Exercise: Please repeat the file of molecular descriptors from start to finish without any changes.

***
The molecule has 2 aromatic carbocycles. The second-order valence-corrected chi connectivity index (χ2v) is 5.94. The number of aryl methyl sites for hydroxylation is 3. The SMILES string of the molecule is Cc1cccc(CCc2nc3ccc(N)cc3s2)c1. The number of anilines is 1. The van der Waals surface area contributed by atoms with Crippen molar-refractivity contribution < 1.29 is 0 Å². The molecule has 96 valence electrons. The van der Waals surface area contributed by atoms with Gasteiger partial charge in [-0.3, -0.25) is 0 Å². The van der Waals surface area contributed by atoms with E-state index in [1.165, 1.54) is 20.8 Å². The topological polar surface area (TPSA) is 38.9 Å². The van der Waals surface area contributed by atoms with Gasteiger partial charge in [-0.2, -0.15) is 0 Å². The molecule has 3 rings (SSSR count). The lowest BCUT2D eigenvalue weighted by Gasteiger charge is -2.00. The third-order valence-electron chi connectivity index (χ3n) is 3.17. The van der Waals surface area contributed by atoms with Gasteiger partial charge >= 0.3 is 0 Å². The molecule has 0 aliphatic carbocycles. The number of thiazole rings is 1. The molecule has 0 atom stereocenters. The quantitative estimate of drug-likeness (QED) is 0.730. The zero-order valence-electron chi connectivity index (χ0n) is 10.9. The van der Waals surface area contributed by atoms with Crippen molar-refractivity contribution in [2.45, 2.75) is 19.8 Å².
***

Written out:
The molecule has 2 aromatic carbocycles. The second-order valence-corrected chi connectivity index (χ2v) is 5.94. The number of aryl methyl sites for hydroxylation is 3. The SMILES string of the molecule is Cc1cccc(CCc2nc3ccc(N)cc3s2)c1. The number of anilines is 1. The van der Waals surface area contributed by atoms with Crippen molar-refractivity contribution < 1.29 is 0 Å². The molecule has 96 valence electrons. The van der Waals surface area contributed by atoms with Gasteiger partial charge in [-0.3, -0.25) is 0 Å². The van der Waals surface area contributed by atoms with E-state index in [1.165, 1.54) is 20.8 Å². The topological polar surface area (TPSA) is 38.9 Å². The van der Waals surface area contributed by atoms with Gasteiger partial charge in [-0.2, -0.15) is 0 Å². The molecule has 3 rings (SSSR count). The lowest BCUT2D eigenvalue weighted by Gasteiger charge is -2.00. The third-order valence-electron chi connectivity index (χ3n) is 3.17. The van der Waals surface area contributed by atoms with Gasteiger partial charge >= 0.3 is 0 Å². The molecule has 0 aliphatic carbocycles. The number of thiazole rings is 1. The molecule has 0 atom stereocenters. The quantitative estimate of drug-likeness (QED) is 0.730. The zero-order valence-electron chi connectivity index (χ0n) is 10.9. The van der Waals surface area contributed by atoms with Crippen molar-refractivity contribution in [2.45, 2.75) is 19.8 Å².